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TEAM DYNAMICS
Teams play a vital role in achieving targets. Good team dynamics is the back bone of every successful team. Team dynamics is defined to be a functional process, which involves leadership, sharing of ideas, development within the team, decision making, to and fro communication etc. Team dynamics is more over the interaction between the members of a team and the performance of the team. The productivity and the efficiency of the team can be seen through effective team dynamics. The social process by which people interact in a group environment. The influences of personality, power and behaviour on the group process. Team dynamics refers to the attitudinal and behavioural characteristics of a team. Team dynamics concern how they form, their structure and process, and how they function. Team dynamics are relevant in both formal and informal groups of all types. Team dynamics has a very important role in the organisation. Team Dynamics are the unseen forces that operate in a team between different people or groups. Team Dynamics can strongly influence how a team reacts, behaves or performs, and the effects of team dynamics are often very complex.

For example - Suppose in a small team of six people working in office there are two people who have a particularly strong friendship. This friendship is a "natural force" that may have an influence on the rest of the team, and can be manifest in various ways, either positively or negatively. Other factors can also play an influence. For example, if a wall of cupboards were to be placed across the middle of the office, this would also form a 'natural force' that influences the communication flow and may separate the team into two further separate teams. Sometimes, an "absence" of a natural force can also be a team dynamic. For example, if the leader or manager is permanently removed from the office, the group may be drawn into a change of behaviour.

TUCKMAN’S MODEL OF TEAM DYNAMICS
Dr Bruce Tuckman officially published this model in the year 1965. At that time there were only four steps called Forming, Storming, Norming and Performing. But in the year 1970, this he revaluated this theory and added one more step to this model, which is Adjourning. This method holds its value in explaining team development, behaviour and culture. The five steps in this model are explained below: 1. Forming: This is the initial stage were people are coming together and forming groups. At this stage people are categorised into different level according to their potential. In this stage team members will be busy with planning of their tasks, goals, strategies etc. At this stage, they will be focusing more about themselves and this is the best stage to identify the potential of each team member on dealing with the tasks. 2. Storming: This is the second stage in this model. In this stage team members will share their ideas on the topic and will help each other in solving the problems of other members. This is an important stage in the development of a team. 3. Norming: This is the step where the team will gather ideas of team and then will design a common goal. In this stage some members have to negotiate with decision of the team. All team members will have the same responsibility to bring the team to success by achieving the goal. 4. Performing: Only some of the teams will be able to enter into this stage smoothly. Once they enter into this stage then there will not be any trouble in doing the pre-set task as the team will be in its peak performance. Even though during some situations, some teams will repeat the cycle from the second step. That might be of the changing circumstances or something else. 5. Adjourning: This is the final stage were people will split after the successful completion of the given tasks. The members will feel good and will get motivated by this. This will make them do things again in the future by forming teams.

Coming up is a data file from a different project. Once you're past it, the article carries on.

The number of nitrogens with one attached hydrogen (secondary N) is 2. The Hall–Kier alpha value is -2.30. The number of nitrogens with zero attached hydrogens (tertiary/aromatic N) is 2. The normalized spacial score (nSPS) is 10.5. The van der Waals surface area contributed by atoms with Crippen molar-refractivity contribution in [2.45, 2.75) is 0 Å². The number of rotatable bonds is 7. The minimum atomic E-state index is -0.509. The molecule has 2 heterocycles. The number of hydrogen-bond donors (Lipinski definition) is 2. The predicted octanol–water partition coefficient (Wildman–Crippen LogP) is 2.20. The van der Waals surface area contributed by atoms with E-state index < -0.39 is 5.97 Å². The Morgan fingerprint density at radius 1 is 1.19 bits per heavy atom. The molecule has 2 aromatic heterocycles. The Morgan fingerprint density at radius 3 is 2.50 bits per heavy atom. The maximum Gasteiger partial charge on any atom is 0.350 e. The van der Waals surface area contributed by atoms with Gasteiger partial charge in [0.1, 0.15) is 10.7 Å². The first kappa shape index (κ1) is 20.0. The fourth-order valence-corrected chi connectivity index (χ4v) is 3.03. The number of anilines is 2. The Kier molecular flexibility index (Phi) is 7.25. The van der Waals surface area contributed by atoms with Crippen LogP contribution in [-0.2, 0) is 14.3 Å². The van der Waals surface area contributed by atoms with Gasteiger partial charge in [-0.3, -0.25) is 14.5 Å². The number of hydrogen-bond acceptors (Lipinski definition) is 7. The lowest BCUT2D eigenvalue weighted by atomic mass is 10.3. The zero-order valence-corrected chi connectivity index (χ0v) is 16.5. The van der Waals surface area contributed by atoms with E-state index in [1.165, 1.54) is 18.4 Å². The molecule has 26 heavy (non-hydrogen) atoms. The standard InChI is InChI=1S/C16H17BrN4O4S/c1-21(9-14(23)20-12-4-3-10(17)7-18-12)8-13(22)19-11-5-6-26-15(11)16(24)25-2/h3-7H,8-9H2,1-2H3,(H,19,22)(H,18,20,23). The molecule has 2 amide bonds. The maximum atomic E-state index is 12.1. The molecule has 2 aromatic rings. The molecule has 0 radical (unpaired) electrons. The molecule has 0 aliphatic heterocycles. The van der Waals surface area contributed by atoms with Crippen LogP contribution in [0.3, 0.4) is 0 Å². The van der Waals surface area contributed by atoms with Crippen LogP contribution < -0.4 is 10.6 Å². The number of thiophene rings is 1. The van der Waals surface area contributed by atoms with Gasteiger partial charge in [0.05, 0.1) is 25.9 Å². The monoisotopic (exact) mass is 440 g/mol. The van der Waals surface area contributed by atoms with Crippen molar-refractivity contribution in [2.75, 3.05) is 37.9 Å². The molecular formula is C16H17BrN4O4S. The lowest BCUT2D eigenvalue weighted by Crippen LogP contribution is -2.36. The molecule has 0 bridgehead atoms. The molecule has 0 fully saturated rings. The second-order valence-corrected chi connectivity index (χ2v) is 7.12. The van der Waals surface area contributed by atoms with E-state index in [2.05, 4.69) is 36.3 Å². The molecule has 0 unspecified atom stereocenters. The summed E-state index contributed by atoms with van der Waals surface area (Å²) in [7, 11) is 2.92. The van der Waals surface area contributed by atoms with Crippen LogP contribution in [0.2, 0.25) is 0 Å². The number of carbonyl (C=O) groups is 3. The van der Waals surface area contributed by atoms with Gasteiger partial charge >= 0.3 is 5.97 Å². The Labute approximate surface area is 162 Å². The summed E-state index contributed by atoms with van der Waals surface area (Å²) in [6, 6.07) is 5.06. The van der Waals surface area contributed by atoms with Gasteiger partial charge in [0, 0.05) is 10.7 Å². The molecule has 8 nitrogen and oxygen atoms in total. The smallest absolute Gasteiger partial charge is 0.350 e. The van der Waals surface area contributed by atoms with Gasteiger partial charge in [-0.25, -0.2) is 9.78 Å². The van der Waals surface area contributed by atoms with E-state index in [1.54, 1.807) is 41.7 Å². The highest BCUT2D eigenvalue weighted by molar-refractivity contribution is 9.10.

Team Types
One common way to...
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